HIPAA Security Rules for 2005

In a separate process, HHS  issued a Final Security Rule requiring health plans, certain health care providers and health information clearinghouses to establish "adequate administrative, physical, and technical safeguards to prevent unauthorized access to electronic patient health information."  Most covered entities had until April 2005 to comply with the new security standards.

Additional Resources

NCSL is not responsible for the opinions and research data reported on third-party websites.

Health Privacy- Center for Democracy and Technology's Web page, which focuses on health privacy issues. The Center for Democracy and Technology works to keep the Internet open, innovative and free. 

HIPAA.org- Web page covering a number of HIPAA-related topics. 

Privacy and Security Solutions for Interoperable Health Information Exchange: Report on State Medical Record Access Laws. August 2009.


HIPAA at 20: A Bipartisan Achievement


"On August 21, 1996, our nation committed to transforming health care coverage with the enactment of historic, bipartisan legislation called the Health Insurance Portability and Accountability Act of 1996, or HIPAA for short.

Many are familiar with HIPAA as a medical privacy and security law.  But it is that and so much more.  A key component of HIPAA’s initial purpose was to allow people to transfer and continue health insurance after they change or lose a job.  This was first made possible in 1985 by passage of health insurance continuation provisions in the Consolidated Omnibus Budget Reconciliation Act (COBRA). HIPAA then built upon these gains, and most recently, the Affordable Care Act (ACA) amended and expanded many of the original HIPAA consumer protections.

Prior to the passage of HIPAA, many people were afraid to change jobs out of fear that a preexisting medical condition would prevent them from receiving health insurance coverage. HIPAA addressed this concern through its portability provisions, which lessened the possibility that an individual would lose health care coverage for a preexisting condition when changing to a new employer’s group health plan or when seeking coverage in the individual market.  HIPAA also required group health plans to provide special enrollment periods for employees and their dependents who experience a qualifying event such as loss of other group coverage, birth of a child, or marriage.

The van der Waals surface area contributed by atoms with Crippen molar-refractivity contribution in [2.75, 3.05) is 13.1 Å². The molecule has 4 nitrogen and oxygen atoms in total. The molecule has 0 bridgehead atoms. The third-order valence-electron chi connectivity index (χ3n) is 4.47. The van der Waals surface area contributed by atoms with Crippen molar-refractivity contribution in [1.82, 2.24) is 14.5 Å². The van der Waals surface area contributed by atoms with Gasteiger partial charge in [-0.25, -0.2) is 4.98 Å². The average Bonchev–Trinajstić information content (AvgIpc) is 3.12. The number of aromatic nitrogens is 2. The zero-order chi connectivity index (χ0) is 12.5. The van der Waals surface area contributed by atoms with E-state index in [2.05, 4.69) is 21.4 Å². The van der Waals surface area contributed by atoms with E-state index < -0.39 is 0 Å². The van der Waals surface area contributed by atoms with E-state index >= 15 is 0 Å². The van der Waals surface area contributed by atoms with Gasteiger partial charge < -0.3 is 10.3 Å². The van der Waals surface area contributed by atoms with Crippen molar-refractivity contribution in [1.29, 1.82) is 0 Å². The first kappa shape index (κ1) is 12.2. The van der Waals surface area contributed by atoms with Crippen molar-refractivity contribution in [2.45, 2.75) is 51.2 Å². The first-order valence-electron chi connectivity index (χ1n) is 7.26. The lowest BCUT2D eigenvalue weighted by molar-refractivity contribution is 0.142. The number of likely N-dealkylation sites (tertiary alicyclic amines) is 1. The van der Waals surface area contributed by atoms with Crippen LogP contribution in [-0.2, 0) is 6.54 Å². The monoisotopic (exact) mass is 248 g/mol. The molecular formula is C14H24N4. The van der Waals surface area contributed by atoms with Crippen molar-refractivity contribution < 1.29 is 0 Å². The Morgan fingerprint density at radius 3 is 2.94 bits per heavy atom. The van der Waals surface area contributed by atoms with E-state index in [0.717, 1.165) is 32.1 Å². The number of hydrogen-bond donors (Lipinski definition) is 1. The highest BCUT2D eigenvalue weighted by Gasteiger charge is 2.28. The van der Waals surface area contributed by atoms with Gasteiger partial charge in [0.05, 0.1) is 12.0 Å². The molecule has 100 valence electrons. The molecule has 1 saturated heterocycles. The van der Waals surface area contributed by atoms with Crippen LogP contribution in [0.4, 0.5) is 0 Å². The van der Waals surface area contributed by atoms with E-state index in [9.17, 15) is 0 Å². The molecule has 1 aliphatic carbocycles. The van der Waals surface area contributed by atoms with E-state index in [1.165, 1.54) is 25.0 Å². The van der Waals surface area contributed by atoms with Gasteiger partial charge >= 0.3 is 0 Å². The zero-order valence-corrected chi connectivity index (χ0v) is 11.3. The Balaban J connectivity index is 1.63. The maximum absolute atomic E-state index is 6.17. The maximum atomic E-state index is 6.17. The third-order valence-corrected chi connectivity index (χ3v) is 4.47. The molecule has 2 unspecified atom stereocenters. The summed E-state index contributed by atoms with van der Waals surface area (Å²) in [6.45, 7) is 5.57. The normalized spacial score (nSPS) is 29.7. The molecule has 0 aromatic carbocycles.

HIPAA prohibited group health plans from discriminating based on health status against an employee or a dependent in terms of eligibility or cost of coverage. The ACA expanded this provision to certain individual health insurance policies.  HIPAA also mandated that all individual and group health insurance coverage, including small employers with 2-50 employees, be guaranteed renewable at the option of the individual or employer. The ACA continued this protection for both large and small employers, and most significantly,  to individuals and families purchasing individual market health insurance policies. 

Twenty years ago, a considerable portion of every health care dollar was spent on administrative overhead in processes that involved numerous paper forms and telephone calls, non-standard electronic commerce, and many delays in communicating information among different locations. This situation created difficulties and costs for health care providers, health plans, and consumers.